In addition to seasonally relevant hunting and fishing opportunities, now is a fantastic time to work on habitat management practices. The most commonly applied management tool for this time frame is prescribed fire. Land managers across the state are applying late-dormant season prescribed fire for a variety of forest management and habitat enhancement objectives including fuels reduction and general stand maintenance, increasing aesthetic qualities, and the promotion of native warm season grasses and other beneficial herbaceous vegetation. We are also approaching the early-growing season window when many prescribed fire practitioners will be using more intense fire to combat woody intrusion and competition in forest understories that are managed with a wildlife emphasis. While it is important to note that day of burn conditions and firing techniques play a major role in fire intensity, these are common scenarios for seasonal burn objectives and outcomes. In addition to the application of prescribed fire, late winter is an optimal time to perform light disking in areas that are managed focally for early succession habitat. Specifically, this winter disking influences vegetative community structure and species assemblages to promote a key selection of valuable herbaceous plants that contribute greatly to nesting and brood rearing habitat for upland game birds and provide protein-rich forage for white-tailed deer during lactation and antler growing periods. Further, this is also a great time to wrap up dormant season herbicide injections for forest stand improvement.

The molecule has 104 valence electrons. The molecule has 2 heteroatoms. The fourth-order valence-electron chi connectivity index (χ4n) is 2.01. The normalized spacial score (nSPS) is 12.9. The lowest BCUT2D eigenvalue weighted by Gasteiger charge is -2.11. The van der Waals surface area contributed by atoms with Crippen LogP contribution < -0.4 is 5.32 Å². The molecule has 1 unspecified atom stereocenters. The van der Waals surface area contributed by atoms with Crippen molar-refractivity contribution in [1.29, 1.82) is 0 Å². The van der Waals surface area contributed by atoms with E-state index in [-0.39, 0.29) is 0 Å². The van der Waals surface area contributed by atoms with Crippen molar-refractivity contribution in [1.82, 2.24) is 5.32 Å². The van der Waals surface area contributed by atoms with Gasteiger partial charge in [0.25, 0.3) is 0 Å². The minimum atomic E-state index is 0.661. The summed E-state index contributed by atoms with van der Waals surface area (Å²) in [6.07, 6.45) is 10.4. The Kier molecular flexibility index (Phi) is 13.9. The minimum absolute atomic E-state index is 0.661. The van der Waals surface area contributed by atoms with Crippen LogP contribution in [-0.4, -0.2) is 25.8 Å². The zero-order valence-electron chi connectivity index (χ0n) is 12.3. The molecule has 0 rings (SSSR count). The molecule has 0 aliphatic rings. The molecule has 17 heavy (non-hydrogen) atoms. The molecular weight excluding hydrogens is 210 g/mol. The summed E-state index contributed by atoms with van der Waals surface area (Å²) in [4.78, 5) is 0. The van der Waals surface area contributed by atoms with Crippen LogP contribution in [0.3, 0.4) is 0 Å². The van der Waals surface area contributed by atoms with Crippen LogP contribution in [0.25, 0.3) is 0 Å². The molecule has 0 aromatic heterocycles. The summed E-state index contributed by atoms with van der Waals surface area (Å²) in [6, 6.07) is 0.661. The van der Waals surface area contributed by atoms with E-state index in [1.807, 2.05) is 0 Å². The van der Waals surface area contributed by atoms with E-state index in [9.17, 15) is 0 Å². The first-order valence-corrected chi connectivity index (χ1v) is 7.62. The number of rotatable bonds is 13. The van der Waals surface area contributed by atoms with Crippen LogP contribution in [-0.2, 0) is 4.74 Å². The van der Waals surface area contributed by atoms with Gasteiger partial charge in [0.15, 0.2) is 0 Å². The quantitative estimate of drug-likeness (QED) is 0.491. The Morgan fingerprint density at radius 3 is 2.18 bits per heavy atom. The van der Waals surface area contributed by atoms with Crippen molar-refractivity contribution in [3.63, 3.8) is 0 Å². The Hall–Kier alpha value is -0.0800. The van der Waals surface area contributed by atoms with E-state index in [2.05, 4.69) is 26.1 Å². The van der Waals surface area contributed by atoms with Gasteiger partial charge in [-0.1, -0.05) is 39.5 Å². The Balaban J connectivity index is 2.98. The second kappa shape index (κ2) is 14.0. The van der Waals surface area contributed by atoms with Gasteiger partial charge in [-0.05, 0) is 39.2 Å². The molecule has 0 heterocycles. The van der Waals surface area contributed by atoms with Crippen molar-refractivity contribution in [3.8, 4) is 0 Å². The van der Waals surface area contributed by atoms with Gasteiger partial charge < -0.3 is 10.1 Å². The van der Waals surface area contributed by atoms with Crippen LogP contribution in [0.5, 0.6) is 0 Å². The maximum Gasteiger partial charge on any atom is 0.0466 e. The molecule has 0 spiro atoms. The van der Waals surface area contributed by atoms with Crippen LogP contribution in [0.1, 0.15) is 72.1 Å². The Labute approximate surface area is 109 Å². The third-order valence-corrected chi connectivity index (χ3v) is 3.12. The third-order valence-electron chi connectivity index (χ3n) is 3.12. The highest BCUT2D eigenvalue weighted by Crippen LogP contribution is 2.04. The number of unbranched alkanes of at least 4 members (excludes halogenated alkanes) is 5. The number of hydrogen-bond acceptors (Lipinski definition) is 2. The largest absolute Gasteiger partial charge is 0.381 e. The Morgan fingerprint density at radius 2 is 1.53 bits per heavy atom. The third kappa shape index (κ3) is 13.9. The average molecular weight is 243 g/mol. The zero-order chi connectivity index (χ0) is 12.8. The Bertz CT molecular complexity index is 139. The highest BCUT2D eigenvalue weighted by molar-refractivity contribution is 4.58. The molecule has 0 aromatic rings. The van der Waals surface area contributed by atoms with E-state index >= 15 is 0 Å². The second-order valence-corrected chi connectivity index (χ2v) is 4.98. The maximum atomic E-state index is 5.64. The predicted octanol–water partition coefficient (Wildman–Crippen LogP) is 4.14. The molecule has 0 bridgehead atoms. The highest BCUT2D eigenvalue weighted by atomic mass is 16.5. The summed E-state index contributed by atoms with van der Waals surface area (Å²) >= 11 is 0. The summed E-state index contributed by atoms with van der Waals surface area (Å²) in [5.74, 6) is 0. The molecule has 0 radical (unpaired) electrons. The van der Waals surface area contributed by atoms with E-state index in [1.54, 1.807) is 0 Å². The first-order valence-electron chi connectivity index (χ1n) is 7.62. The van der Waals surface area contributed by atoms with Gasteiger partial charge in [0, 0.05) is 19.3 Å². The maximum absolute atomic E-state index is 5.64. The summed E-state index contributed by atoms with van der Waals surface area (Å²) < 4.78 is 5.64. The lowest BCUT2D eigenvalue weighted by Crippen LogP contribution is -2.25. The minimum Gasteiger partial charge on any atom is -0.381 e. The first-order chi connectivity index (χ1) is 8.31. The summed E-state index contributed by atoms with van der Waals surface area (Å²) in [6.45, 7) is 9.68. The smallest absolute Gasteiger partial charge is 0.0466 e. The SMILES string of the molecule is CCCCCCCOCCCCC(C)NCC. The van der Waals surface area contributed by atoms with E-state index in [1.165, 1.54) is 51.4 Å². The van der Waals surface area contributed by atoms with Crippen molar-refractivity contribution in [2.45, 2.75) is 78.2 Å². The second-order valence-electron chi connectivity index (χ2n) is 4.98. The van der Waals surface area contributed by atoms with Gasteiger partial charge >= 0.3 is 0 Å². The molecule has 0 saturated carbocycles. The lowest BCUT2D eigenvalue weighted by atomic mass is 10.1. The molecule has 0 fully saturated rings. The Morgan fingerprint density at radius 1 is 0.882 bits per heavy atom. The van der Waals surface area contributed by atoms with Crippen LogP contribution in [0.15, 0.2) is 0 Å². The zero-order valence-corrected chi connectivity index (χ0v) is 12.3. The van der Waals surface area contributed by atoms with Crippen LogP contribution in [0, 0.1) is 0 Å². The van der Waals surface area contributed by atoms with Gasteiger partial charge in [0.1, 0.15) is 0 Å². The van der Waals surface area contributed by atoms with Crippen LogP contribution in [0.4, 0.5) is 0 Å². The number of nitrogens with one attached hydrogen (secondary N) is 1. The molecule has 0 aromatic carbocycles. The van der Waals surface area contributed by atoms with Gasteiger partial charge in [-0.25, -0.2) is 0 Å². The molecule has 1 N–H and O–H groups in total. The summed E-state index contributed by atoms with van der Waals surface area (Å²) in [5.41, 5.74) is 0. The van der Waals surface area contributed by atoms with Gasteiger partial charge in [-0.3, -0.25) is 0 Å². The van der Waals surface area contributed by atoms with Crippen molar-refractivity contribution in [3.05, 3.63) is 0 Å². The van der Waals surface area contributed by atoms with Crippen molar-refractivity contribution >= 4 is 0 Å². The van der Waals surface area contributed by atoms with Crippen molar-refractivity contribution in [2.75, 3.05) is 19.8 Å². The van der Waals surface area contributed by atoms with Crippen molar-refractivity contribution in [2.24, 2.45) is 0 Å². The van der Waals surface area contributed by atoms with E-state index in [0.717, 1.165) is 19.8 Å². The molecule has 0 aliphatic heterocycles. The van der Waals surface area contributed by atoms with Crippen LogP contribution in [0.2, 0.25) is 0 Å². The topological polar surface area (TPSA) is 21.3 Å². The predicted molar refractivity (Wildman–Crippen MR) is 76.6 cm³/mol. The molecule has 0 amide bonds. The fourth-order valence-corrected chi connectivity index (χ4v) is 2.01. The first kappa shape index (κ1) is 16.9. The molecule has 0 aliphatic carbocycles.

Photo 6. Action shot from a recent prescribed burn at GWF Headquarters.

Photo 7. Three sweetgums (marked with and orange “x”) are crowding an oak at GWF Headquarters. Selective removal (via herbicide injection) of the sweetgums will allow the oak to increase height and diameter growth, increase canopy size, and, ultimately, increase mast production.

For more information on management practices to enhance wildlife habitat quality on your property and to schedule an AT-NO-COST site visit consultation, contact GWF Private Lands Biologist Evan Wheeler at evan@gwf.org or visit https://gwf.org/privatelands/.

The Georgia Wildlife Federation Private Lands Stewardship Program is supported by a grant from the National Fish and Wildlife Foundation’s Longleaf Stewardship Fund in partnership with Southern Company, USDA Natural Resources Conservation Service, and USDA Forest Service.